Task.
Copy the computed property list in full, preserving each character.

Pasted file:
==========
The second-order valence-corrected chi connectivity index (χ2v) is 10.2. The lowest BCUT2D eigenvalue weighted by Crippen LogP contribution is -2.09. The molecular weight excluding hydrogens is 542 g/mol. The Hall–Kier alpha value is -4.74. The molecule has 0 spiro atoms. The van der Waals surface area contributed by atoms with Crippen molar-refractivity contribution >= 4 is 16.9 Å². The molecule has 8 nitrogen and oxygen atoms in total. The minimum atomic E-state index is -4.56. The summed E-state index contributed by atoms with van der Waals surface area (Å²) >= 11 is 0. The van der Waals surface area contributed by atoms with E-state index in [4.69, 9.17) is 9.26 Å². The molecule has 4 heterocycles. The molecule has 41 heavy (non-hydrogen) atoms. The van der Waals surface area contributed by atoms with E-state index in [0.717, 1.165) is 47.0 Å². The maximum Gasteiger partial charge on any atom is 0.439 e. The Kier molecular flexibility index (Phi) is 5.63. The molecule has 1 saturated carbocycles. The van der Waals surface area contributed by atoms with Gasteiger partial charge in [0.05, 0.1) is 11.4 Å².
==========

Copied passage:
The second-order valence-corrected chi connectivity index (χ2v) is 10.2. The lowest BCUT2D eigenvalue weighted by Crippen LogP contribution is -2.09. The molecular weight excluding hydrogens is 542 g/mol. The Hall–Kier alpha value is -4.74. The molecule has 0 spiro atoms. The van der Waals surface area contributed by atoms with Crippen molar-refractivity contribution >= 4 is 16.9 Å². The molecule has 8 nitrogen and oxygen atoms in total. The minimum atomic E-state index is -4.56. The summed E-state index contributed by atoms with van der Waals surface area (Å²) >= 11 is 0. The van der Waals surface area contributed by atoms with E-state index in [4.69, 9.17) is 9.26 Å². The molecule has 4 heterocycles. The molecule has 41 heavy (non-hydrogen) atoms. The van der Waals surface area contributed by atoms with E-state index in [0.717, 1.165) is 47.0 Å². The maximum Gasteiger partial charge on any atom is 0.439 e. The Kier molecular flexibility index (Phi) is 5.63. The molecule has 1 saturated carbocycles. The van der Waals surface area contributed by atoms with Gasteiger partial charge in [0.05, 0.1) is 11.4 Å².